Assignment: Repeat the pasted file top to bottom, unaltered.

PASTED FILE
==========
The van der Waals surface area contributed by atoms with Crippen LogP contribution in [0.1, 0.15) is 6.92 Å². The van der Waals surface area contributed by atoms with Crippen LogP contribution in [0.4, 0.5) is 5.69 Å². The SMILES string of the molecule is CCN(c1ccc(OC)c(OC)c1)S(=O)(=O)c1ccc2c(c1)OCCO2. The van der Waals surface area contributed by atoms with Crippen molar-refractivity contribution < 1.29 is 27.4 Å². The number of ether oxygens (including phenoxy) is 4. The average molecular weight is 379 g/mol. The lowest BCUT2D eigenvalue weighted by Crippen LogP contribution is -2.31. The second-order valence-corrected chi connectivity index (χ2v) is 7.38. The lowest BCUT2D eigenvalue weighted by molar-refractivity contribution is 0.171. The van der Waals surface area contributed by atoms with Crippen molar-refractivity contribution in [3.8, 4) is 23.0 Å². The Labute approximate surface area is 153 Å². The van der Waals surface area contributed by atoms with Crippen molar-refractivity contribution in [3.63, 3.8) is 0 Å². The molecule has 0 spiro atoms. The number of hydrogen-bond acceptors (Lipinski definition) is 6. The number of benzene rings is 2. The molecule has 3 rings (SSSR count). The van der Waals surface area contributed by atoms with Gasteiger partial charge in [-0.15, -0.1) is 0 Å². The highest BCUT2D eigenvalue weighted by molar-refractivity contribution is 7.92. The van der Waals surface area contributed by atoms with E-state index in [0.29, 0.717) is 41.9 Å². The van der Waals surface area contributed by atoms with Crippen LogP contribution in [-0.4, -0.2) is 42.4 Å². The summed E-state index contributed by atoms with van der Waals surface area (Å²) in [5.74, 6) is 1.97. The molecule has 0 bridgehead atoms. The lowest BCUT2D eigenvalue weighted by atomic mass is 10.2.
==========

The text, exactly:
The van der Waals surface area contributed by atoms with Crippen LogP contribution in [0.1, 0.15) is 6.92 Å². The van der Waals surface area contributed by atoms with Crippen LogP contribution in [0.4, 0.5) is 5.69 Å². The SMILES string of the molecule is CCN(c1ccc(OC)c(OC)c1)S(=O)(=O)c1ccc2c(c1)OCCO2. The van der Waals surface area contributed by atoms with Crippen molar-refractivity contribution < 1.29 is 27.4 Å². The number of ether oxygens (including phenoxy) is 4. The average molecular weight is 379 g/mol. The lowest BCUT2D eigenvalue weighted by Crippen LogP contribution is -2.31. The second-order valence-corrected chi connectivity index (χ2v) is 7.38. The lowest BCUT2D eigenvalue weighted by molar-refractivity contribution is 0.171. The van der Waals surface area contributed by atoms with Crippen molar-refractivity contribution in [3.8, 4) is 23.0 Å². The Labute approximate surface area is 153 Å². The van der Waals surface area contributed by atoms with Crippen molar-refractivity contribution in [3.63, 3.8) is 0 Å². The molecule has 0 spiro atoms. The number of hydrogen-bond acceptors (Lipinski definition) is 6. The number of benzene rings is 2. The molecule has 3 rings (SSSR count). The van der Waals surface area contributed by atoms with Gasteiger partial charge in [-0.15, -0.1) is 0 Å². The highest BCUT2D eigenvalue weighted by molar-refractivity contribution is 7.92. The van der Waals surface area contributed by atoms with E-state index in [0.29, 0.717) is 41.9 Å². The van der Waals surface area contributed by atoms with Crippen LogP contribution in [-0.4, -0.2) is 42.4 Å². The summed E-state index contributed by atoms with van der Waals surface area (Å²) in [5.74, 6) is 1.97. The molecule has 0 bridgehead atoms. The lowest BCUT2D eigenvalue weighted by atomic mass is 10.2.